Monday, January 7, 2013

Twelfth Night

Yesterday was Twelfth Night, the finale to the Twelve Days of Christmas and the day to take down Christmas decorations.  

We didn't need more than an hour or so. We never made a big deal out of decorating and nowadays we do even less. Phil set aside about seven minutes before the start of the Redskins' playoff to take down the two strings of lights on the porch. I removed the artificial garland from the mantle,  the cards from the louvered doors, and the ornaments from the chandelier and the table-top tree. The tree went into the closet with the lights and tinsel still on it. I packed away the ceramic Victorian  house and the figures from the manger set.  I am LAZY. 

The tree holds fewer than two dozen ornaments, but each has a story. We have tiny photos of the two grandsons in their Baby's-First-Christmas ornaments. Other ornaments recall trips to the Outer Banks and Chincoteague, our grandson's passion for fishing, a Sunday School project, lifelong interests (old houses, Japanese culture) and pets we used to have. We have ornaments given to us by friends who've gone on. One of our neighbors was a man born in Japan in 1926. In heavily-accented English, he once confided that, as a teen-ager, he was "preparing to die for Emperor." You hardly know how to reply to something like that. He and his wife had a shaggy mutt named "Whiskers." When he heard that a friend's pet had died, he said to his dog, "Whiska, I'm glad you're still a little boy." So he loved his dog, but he also got a tremendous kick out of Cruella Deville, the fur-loving villain of One Hundred and One Dalmatians.  Years ago, we somehow acquired a tiny plastic statue of Cruella. Every Christmas I remember Tatsuo when I place her beside our snow-covered ceramic house.

The few fragile Christmas tree ornaments that manage to survive Christmas with Kids get passed down from generation to generation. I was surprised to hear our older daughter say, "I'm glad I have at least one of Grandma's ornaments." I know that Phil's mother had two treasured antique ornaments, a teapot and a coffeepot painted with flowers. She gave them to his sister.  The ornament our daughter was talking about is a cheap, shiny red reindeer with a missing hoof.  I don't know where it came from, but I'm pretty sure it didn't come from my mother-in-law. Who really knows? Many a trinket probably owes its origin as a treasured keepsake to faulty memories.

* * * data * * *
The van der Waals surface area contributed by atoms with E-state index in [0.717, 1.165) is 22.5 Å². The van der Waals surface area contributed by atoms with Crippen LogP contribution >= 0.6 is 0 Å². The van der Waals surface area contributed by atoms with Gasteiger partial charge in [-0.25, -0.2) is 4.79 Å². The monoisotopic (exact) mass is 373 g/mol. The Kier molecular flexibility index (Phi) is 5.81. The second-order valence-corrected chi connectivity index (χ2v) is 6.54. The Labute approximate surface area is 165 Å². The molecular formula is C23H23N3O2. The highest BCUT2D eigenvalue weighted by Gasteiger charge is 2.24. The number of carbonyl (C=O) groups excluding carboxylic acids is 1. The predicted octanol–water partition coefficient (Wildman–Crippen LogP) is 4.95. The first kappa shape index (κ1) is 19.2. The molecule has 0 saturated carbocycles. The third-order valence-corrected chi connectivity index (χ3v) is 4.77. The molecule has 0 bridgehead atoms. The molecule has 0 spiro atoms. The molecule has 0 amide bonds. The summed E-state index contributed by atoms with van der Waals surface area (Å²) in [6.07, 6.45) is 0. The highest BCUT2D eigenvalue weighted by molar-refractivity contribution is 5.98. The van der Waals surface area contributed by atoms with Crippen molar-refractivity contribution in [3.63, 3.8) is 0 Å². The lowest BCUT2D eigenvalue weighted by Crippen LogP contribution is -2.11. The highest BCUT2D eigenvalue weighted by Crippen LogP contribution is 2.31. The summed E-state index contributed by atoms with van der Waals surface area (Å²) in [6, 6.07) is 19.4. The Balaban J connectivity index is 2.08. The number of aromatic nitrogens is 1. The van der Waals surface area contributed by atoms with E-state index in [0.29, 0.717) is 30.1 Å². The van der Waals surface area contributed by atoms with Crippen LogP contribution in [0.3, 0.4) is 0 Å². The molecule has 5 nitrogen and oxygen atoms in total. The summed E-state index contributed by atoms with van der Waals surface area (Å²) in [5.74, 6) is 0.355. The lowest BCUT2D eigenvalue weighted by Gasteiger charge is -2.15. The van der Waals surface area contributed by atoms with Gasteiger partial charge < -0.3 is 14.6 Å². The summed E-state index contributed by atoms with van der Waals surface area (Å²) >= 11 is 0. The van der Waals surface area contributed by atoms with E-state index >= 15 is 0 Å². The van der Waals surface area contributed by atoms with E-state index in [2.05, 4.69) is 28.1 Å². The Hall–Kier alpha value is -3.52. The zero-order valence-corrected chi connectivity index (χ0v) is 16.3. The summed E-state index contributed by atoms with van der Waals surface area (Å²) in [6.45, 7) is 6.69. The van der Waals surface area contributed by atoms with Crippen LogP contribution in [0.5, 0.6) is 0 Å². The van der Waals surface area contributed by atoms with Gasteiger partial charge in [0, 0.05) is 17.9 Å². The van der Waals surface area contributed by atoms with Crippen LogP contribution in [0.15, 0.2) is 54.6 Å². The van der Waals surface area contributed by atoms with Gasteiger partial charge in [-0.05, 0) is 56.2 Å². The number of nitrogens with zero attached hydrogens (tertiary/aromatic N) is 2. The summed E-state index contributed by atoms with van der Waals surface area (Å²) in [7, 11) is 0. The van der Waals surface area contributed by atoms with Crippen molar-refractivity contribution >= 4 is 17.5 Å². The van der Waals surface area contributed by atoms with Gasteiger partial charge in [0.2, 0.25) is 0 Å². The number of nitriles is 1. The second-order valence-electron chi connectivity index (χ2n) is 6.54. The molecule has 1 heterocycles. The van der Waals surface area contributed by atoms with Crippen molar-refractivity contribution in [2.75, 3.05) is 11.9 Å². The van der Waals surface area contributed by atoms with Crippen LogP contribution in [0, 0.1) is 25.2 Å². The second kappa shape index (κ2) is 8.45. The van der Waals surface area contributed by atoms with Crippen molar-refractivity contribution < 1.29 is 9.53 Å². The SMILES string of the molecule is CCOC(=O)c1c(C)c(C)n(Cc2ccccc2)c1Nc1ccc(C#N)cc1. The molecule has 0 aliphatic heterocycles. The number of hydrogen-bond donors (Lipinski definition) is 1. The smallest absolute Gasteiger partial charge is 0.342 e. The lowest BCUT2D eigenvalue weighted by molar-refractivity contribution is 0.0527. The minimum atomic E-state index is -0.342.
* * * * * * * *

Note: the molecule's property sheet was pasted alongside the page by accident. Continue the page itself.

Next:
3 comments:

Golden To Silver Val said...

About 10 years ago I decided to give all of our family ornaments and decorations to my daughter (passing the torch) because she could display them and add to them where her children could enjoy them every day. I decided to only do a small ceramic table-top tree instead of a real tree. She had a break-in and the monsters, upon tearing her storage closet apart looking for valuables, came across the treasured ornaments....from 3 generations. They took particular delight in smashing every single one of them....crushing and grinding them into the carpet. This act hurt more than the jewelry they stole along with the rifle that belonged to great-grandpa because it was so cruel and senseless. I hope Karma has done her job on those poor excuses for humans. In the meantime, our Christmas decoration memories are just that....only memories.

forsythia said...

Val, I am so sorry to read about the thieves who destroyed your family's ornaments. What kind of people do things like that? Why are some people the salt of the earth while others seem to enjoy being mean, nasty, cruel.

Golden To Silver Val said...

I wish I had an answer for why some people get so much enjoyment out of hurting others. I really and truly pity them and can only pray that they will all get paid back for their atrocious actions. They are tortured souls.